With the inception of digital trading platforms like Robinhood and Coinbase, many more people have become interested in investing. While increased interest is a positive, the majority of people have lost money trading. While there are many reasons this happens, trading individual stocks and crypto currencies is extremely challenging to do successfully. 


Before I go any further, I’m not discouraging anyone from trading. I’m encouraging everyone to take a more diversified approach to the majority of your investing. This means investing in low-cost, well-diversified investments like mutual funds and ETFs. These types of investments are a wonderful foundation for the majority of your portfolio. Once you’ve set your foundation, by all means invest in more concentrated investments. Too often, we get the order wrong. 


Your company’s 401(k), an IRA, or a taxable brokerage account, offer great mutual fund and ETF investment options. Robo-advisors are also great options for taking a diversified approach to investing. 


Companies like M1 Finance can be a great choice. 


Bonus and closing thoughts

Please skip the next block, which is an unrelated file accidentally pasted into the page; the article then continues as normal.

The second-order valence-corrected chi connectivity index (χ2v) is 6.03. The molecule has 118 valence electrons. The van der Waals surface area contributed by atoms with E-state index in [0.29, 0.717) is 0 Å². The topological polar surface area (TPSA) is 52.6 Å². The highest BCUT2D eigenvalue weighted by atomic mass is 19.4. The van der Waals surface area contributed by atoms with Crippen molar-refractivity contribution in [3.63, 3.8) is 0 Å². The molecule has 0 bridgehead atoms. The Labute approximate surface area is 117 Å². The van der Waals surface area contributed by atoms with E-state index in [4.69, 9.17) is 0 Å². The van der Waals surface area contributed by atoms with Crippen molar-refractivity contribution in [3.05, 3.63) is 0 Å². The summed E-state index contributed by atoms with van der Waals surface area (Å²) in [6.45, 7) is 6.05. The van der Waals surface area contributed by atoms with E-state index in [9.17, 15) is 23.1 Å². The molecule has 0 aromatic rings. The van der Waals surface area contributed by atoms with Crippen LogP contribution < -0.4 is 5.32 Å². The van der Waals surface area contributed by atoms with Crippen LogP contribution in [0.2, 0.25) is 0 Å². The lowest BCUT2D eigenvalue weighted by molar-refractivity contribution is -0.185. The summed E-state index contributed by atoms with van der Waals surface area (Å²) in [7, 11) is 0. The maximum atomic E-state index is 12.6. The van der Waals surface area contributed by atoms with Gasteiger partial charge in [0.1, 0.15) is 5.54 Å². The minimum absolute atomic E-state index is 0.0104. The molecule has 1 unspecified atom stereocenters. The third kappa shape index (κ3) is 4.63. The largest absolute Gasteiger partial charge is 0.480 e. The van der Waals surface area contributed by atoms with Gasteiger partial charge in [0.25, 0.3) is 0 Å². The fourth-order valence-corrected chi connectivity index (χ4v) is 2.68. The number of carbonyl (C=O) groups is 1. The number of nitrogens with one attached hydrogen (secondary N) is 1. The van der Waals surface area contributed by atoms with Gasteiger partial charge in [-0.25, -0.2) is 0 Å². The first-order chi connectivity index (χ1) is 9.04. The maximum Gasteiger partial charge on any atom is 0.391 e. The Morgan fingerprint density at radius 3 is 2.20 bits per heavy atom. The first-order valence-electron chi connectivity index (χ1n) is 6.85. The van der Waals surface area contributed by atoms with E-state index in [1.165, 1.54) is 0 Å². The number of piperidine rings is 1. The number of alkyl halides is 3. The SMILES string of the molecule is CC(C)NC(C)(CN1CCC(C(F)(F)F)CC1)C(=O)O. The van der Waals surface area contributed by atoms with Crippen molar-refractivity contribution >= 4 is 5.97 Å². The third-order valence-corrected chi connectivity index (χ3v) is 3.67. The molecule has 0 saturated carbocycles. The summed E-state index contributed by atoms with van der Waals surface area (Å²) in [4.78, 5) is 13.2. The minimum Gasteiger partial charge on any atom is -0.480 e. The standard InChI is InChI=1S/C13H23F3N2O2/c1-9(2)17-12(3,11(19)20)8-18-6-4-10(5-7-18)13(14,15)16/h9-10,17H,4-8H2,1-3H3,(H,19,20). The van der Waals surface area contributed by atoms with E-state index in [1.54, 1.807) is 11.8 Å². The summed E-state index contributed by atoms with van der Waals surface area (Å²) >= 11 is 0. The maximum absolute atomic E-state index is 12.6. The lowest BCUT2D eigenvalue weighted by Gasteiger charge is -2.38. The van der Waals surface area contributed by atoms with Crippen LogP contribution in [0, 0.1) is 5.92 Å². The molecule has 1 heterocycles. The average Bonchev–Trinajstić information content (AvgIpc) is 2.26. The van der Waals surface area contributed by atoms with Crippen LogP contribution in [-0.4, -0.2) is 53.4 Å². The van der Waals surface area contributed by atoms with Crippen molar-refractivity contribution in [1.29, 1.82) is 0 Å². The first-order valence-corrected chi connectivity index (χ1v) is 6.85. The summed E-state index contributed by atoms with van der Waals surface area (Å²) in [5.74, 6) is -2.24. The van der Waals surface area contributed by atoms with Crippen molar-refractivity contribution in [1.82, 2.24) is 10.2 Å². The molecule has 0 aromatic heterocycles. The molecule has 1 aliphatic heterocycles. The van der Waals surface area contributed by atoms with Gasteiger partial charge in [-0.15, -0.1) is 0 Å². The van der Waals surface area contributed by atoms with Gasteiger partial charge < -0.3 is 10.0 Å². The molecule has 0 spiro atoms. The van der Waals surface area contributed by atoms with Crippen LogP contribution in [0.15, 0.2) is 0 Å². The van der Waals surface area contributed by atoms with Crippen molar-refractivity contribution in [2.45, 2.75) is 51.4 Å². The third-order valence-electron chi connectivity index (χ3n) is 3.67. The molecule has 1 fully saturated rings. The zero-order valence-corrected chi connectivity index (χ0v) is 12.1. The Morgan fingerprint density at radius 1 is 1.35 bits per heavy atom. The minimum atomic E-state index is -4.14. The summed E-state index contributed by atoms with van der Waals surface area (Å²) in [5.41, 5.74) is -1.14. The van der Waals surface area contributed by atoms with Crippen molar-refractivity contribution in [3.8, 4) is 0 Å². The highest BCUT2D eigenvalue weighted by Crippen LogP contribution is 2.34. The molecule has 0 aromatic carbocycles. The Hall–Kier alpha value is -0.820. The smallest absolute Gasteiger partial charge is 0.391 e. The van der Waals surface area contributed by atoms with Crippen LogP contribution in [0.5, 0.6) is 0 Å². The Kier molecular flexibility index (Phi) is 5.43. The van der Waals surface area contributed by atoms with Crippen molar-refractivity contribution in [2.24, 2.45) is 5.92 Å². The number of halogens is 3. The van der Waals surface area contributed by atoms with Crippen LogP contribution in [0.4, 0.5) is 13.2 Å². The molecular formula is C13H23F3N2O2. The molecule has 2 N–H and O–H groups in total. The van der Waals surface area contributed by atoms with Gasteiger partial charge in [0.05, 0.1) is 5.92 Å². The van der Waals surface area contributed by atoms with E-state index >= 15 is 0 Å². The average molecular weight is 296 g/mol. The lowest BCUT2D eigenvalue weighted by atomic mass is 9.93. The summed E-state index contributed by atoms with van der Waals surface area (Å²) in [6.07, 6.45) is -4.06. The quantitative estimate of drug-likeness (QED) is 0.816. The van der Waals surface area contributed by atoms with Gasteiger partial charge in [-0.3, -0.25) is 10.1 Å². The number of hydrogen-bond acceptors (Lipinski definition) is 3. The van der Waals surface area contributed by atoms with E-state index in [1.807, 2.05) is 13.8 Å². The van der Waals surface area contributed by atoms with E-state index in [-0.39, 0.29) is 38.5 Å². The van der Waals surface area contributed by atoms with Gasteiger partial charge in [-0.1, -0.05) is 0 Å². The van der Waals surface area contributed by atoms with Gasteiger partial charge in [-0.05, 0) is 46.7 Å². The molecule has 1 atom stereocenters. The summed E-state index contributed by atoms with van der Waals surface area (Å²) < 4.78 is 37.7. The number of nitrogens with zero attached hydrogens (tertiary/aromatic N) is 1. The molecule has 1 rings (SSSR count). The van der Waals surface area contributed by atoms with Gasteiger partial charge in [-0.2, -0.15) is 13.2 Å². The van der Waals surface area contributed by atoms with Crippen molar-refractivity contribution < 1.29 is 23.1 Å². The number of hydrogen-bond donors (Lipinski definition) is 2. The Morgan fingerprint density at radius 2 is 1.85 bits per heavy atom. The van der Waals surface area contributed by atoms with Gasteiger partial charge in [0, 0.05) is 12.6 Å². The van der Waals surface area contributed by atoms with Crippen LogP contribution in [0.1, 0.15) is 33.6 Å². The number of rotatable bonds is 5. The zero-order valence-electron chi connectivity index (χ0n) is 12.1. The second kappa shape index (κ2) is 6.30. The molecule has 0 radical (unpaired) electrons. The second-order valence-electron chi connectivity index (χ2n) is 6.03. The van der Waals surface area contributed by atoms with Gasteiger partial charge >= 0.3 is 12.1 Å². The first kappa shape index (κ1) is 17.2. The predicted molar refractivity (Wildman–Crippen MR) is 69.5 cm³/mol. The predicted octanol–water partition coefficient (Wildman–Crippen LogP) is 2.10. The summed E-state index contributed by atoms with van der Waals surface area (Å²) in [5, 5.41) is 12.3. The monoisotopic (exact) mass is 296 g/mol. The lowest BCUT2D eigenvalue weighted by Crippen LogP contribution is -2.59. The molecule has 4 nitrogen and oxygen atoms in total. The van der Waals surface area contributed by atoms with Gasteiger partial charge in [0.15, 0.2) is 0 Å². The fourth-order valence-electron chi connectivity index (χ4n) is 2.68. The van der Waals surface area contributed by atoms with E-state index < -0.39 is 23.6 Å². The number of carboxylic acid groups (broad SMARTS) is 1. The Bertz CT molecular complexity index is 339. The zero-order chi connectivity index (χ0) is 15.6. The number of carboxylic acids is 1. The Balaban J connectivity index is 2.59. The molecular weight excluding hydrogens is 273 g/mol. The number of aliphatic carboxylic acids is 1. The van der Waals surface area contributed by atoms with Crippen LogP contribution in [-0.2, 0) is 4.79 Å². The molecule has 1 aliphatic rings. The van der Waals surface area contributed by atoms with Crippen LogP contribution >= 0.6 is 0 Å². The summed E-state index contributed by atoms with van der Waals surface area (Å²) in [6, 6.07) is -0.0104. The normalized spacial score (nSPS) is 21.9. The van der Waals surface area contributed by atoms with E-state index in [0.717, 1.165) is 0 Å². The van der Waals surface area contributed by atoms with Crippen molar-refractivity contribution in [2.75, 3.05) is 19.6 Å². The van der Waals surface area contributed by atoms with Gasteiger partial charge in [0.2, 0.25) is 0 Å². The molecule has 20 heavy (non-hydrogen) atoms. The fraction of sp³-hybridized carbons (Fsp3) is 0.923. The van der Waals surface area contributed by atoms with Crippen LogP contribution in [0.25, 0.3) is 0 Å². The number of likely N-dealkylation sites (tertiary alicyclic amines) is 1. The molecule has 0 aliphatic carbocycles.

Teddy Roosevelt famously said “Comparison is the thief of joy.” He was right when he said it, and he’s right today. Fifty years ago, we fell into the trap of trying to “keep up with the Jones’.” Today, we’re still trying to keep up with the Kardashians. None of it’s helpful. 


One of the Ten Commandments is “You shall not covet,” which is defined as “yearn or possess something.” Comparing ourselves to others and wanting what we don’t have has always been part of the human condition. The trick is to recognize when we’re doing it. 


When I catch myself doing it, I simply remind myself of how fortunate I am to have the things I have. And I remind myself that the only person I should be comparing myself to, is yesterday’s version of me.  


Keeping these three rules in mind, and putting them into action will go a long way to helping you find the financial peace of mind you’re looking for. 


If you’re ready to take control of your financial life, check out our DIY Financial Plan course. 


We’ve got three free courses as well: Our Goals Course, Values Course, and our Get Out of Debt course. 


Connect with one of our Certified Partners to get any question answered. 


If you’d like help getting on the same page with your partner, check out our Same $ Page Course. 


If you’d like to help your kids get good with money, check out our Teaching Kids about Money course.